Both danger and non-danger based stressors lead to an increase of symptoms of PTSD. Such symptoms may include poor sleep patterns, flashbacks to past events, or being hyper alert or jumpy.
But the researchers found that non-danger based stressors were likely to result in more symptoms of distress.
“Being shot at or similar life-threatening experiences is not the only type of incidents that can lead to post traumatic suffering. We actually find that certain non-danger based traumas are worse with respect to psychological distress and personal development after deployment,” Nordstrand told Theravive.
“I hope that the current findings will increase the emphasis on recognizing and caring for people who have been exposed to non-danger based traumas. The current understanding of both trauma and trauma reactions may have to broaden. I also hope that our findings will encourage further investigating into effective treatment protocols, specifically designed to alliterate suffering after exposure to Moral Injury and witnessing experiences.”
Although Nordstrand’s research concerned Norwegian soldiers, he says US commanders and soldiers who were in Afghanistan could also benefit from the study.
“All of them had been part of the NATO operations in Afghanistan. The war zone exposures they experienced would not be particularity different from that of US troops. Both the US and Norway are liberal democracies who appreciates humanist values, therefore it is likely that similar assumptions about the world and how people should treat each other will come under pressure from non-danger based traumas,” he said.
Nordstrand is hopeful the research will be used to help better prepare soldiers for some of the non-danger based traumas they may experience whilst deployed.
“I think it is important to recognize that western soldiers have some fundamental assumptions about the world and how people interact that can stand in stark contrast to the realities of war. In a nut shell these types of experiences makes the suffering of the world real. Not something abstract you see on television. Acknowledging this fact, and facilitating the construction of new realistic, but not nihilistic, assumptions is an important process,” he told Theravive.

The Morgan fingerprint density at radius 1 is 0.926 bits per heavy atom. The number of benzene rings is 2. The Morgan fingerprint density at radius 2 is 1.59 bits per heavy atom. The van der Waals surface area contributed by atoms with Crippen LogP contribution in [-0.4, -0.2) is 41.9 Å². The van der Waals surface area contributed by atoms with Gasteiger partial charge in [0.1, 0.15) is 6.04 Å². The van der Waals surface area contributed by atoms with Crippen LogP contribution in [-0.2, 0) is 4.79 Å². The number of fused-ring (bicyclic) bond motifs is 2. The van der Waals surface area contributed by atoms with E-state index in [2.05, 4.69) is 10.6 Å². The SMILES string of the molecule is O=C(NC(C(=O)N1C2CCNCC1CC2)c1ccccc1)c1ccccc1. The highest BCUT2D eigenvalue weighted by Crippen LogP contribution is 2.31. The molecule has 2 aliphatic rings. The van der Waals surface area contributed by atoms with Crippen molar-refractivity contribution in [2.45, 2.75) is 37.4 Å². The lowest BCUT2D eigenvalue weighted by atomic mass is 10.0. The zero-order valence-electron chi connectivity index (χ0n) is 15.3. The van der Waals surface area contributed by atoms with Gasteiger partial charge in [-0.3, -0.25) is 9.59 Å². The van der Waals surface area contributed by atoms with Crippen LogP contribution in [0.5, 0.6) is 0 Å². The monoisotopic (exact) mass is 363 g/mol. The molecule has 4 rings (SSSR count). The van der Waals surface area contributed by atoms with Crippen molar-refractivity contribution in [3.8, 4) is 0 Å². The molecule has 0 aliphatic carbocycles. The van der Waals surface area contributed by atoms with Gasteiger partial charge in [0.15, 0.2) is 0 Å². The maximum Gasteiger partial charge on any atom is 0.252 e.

“This process can be facilitated both through pre deployment training, the culture of a unit, the officers and we who serve as mental health professionals. Finally, I think that we as a society have a responsibility. Many veterans feel that they cannot tell their civilian friends or family about these experiences, often because they have a real fear of causing discomfort in others by fracturing perceptions they have about the world. This can lead to veterans feeling ostracized and distant from their home community.“
Elizabeth Pratt is a medical journalist and producer. Her work has appeared on Healthline, The Huffington Post, Fox News, The Australian Broadcasting Corporation, The Sydney Morning Herald, News.com.au, Escape, The Cusp and Skyscanner. You can read more of her articles here. Or learn more about Elizabeth and contact her via her LinkedIn and Twitter profiles.